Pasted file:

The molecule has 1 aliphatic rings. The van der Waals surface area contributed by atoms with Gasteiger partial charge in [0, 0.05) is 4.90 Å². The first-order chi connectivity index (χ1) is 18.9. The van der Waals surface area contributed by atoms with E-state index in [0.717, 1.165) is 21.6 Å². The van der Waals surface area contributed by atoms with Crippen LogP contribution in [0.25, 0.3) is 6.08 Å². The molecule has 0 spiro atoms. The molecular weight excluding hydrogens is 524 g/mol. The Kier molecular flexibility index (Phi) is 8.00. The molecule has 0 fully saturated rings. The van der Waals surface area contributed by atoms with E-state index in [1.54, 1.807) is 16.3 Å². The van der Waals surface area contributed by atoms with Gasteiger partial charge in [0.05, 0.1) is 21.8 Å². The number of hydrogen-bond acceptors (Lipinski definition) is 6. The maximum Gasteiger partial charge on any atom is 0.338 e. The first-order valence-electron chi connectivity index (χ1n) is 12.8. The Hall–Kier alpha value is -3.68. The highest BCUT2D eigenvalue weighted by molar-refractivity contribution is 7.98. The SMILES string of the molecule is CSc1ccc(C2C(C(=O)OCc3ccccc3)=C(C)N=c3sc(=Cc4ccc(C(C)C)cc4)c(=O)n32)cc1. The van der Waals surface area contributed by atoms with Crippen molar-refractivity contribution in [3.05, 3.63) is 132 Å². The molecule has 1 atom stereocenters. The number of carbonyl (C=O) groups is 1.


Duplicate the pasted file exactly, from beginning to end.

The molecule has 1 aliphatic rings. The van der Waals surface area contributed by atoms with Gasteiger partial charge in [0, 0.05) is 4.90 Å². The first-order chi connectivity index (χ1) is 18.9. The van der Waals surface area contributed by atoms with E-state index in [0.717, 1.165) is 21.6 Å². The van der Waals surface area contributed by atoms with Crippen LogP contribution in [0.25, 0.3) is 6.08 Å². The molecule has 0 spiro atoms. The molecular weight excluding hydrogens is 524 g/mol. The Kier molecular flexibility index (Phi) is 8.00. The molecule has 0 fully saturated rings. The van der Waals surface area contributed by atoms with E-state index in [1.54, 1.807) is 16.3 Å². The van der Waals surface area contributed by atoms with Gasteiger partial charge in [0.05, 0.1) is 21.8 Å². The number of hydrogen-bond acceptors (Lipinski definition) is 6. The maximum Gasteiger partial charge on any atom is 0.338 e. The first-order valence-electron chi connectivity index (χ1n) is 12.8. The Hall–Kier alpha value is -3.68. The highest BCUT2D eigenvalue weighted by molar-refractivity contribution is 7.98. The SMILES string of the molecule is CSc1ccc(C2C(C(=O)OCc3ccccc3)=C(C)N=c3sc(=Cc4ccc(C(C)C)cc4)c(=O)n32)cc1. The van der Waals surface area contributed by atoms with Crippen molar-refractivity contribution in [3.05, 3.63) is 132 Å². The molecule has 1 atom stereocenters. The number of carbonyl (C=O) groups is 1.